It’s hard to believe that turbulence could be a good thing for the heart. Consider how the word turbulent is defined: “Characterized by conflict, disorder, or confusion; not controlled or calm.” Those traits don’t sound very heart-healthy. But when it comes to heart rhythm, it turns out that a turbulent response — to a premature beat — is better than a blunted one. The more turbulent the better.
No, you haven’t missed anything, and turbulence isn’t another of my typos. Until [recently], heart rate turbulence was an obscure phenomenon buried in the bowels of heart rhythm journals.
What Is Heart Rate Turbulence (HRT)?
When you listen to the heart of a young physically-fit patient, you are struck not just by the slowness of the heartbeat, but also by the variability of the rhythm. It isn’t perfectly regular, nor is it chaotic like atrial fibrillation (AF). Doctors describe this — in typical medical speak — as regularly irregular: The heart rate increases as the patient inhales and slows as he or she exhales. This variability occurs as a result of the heart’s responsiveness to its environment. The more robustly and quickly the heart responds, the healthier it is.
HRT seeks to measure how quickly and vigorously the heart rate reacts in response to a single premature beat from the ventricle — a premature ventricular contraction (PVC). Normally after a PVC, the heart rate speeds for a few beats, and then slows back to baseline over the next 10 beats. The healthy heart responds with a more intense rise in heart rate and a quicker return to baseline. Using simple measurements of heart rate from a standard 24-hour electrocardiogram (ECG) monitor, a propriety software program averages many of these responses and comes up with a measurement of turbulence onset and turbulence slope. Read more »
*This blog post was originally published at Dr John M*
We hear about stories like this all time: An elderly person falls and breaks something — a hip, a wrist, or an arm. Soon what once was a healthy, independent senior begins an inexorable downhill slide. Such is the case of my 89-year-old mother who recently fell and broke her wrist.
Turns out that 30 percent of people age 65 and older fall each year. Predictably, seniors with the following risk factors are more prone to falls:
- Using sedatives
- Cognitive impairment
- Problems walking
- Urinary tract infection
- Eye problems
- Balance issues
Similarly, when a person does fall, a cascading series of predictable clinical events occurs. It even has a name: “Post-fall syndrome.” This syndrome is characterized by things like fear of falling again, increased immobility, loss of muscle and control, lack of sleep, nutritional deficits, and so on. Seniors susceptible to falls also have higher rates of hospitalization and institutionalization.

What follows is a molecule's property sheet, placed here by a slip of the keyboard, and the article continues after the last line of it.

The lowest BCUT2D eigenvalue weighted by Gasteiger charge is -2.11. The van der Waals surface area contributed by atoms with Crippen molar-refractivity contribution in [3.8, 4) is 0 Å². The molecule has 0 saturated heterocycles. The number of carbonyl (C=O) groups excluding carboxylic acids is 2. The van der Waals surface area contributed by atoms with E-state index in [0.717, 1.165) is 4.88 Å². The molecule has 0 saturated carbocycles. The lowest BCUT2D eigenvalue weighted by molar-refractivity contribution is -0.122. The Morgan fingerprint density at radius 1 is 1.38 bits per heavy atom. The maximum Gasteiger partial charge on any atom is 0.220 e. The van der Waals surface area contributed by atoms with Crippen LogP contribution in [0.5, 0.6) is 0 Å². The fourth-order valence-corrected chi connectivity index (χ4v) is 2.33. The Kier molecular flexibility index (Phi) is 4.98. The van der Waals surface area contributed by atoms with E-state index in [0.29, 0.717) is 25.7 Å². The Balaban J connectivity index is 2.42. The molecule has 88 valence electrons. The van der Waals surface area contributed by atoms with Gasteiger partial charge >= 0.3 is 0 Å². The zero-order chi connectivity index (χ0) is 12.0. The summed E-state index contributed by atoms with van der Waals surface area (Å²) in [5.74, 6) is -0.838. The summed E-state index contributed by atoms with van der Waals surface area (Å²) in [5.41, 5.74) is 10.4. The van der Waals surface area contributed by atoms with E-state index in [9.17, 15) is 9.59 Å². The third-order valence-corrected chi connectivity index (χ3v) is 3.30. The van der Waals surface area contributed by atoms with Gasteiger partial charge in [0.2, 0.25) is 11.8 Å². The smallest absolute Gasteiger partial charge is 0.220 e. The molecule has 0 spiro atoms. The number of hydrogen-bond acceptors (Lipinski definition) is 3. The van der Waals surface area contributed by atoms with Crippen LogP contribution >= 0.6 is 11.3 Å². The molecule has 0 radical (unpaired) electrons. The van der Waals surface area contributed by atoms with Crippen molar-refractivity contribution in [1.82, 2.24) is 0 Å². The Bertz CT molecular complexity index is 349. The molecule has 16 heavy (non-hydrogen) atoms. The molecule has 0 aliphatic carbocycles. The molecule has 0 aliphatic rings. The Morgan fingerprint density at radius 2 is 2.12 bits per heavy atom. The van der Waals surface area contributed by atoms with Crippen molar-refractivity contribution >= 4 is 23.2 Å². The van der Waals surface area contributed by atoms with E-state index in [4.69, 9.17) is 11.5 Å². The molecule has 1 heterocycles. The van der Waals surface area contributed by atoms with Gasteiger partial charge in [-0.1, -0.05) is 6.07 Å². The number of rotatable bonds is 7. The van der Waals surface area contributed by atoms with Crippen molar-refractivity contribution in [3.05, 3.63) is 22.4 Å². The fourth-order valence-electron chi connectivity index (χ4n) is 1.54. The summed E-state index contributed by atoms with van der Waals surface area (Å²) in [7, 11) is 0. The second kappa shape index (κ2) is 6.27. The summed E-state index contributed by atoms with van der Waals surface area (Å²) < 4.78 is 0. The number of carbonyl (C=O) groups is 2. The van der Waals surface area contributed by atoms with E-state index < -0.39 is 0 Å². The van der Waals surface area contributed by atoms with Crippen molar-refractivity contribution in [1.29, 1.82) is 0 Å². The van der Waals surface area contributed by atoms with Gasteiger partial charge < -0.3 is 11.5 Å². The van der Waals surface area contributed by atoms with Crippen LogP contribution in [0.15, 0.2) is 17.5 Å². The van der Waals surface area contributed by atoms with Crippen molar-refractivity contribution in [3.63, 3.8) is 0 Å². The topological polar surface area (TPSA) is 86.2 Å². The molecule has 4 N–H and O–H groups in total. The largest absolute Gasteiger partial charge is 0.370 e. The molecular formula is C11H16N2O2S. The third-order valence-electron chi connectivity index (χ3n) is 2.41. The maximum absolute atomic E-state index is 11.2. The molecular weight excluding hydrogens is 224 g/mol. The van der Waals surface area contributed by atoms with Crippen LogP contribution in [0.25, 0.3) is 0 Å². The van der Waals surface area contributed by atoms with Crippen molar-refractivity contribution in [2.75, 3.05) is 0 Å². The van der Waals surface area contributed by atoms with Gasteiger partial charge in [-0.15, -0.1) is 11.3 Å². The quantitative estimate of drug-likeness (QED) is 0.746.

What strikes me about falls among the elderly is that they are seemingly predictable events. And once a fall does occur, the consequences seem pretty predictable as well — enter post-fall syndrome. So if falls and their consequences are so predictable, why aren’t primary care physicians more proactive in terms of:
- Preventing falls?
- Treating post-fall syndrome?
In the case of my mother, her primary care physician and orthopedist were both very diligent at treating her episodic needs (i.e. her pain and broken bones). But little attention, if any, was given to assessing her long-term needs, such as nutrition, inability to do anything with her left hand (she’s left-handed), sensitivity to new medications (she never took drugs because they make her loopy), gait analysis, and depression counseling. Read more »
*This blog post was originally published at Mind The Gap*
Forbes magazine came up with a few lists describing what will happen in the next 10 years in different areas. Medicine is one of these:
We asked our staff and contributors to forecast some of the noteworthy events of the next 10 years, a vision of the coming decade sketched from real data, projections and facts whenever possible — though we’ve injected a dose of rigorous science fiction to fill the gaps.
- 2012: Super-Tuberculosis
- 2013: DNA Sequencing Pays
- 2014: Big Pharma Implodes
- 2015: First autism drug
- 2016: First fatherless child using synthetic sperm
- 2017: U.S. life expectancy declines for first time in a century. Doctors blame 55% obesity rate.
- 2020: FDA approves autonomous robot surgery to remove tumors.
*This blog post was originally published at ScienceRoll*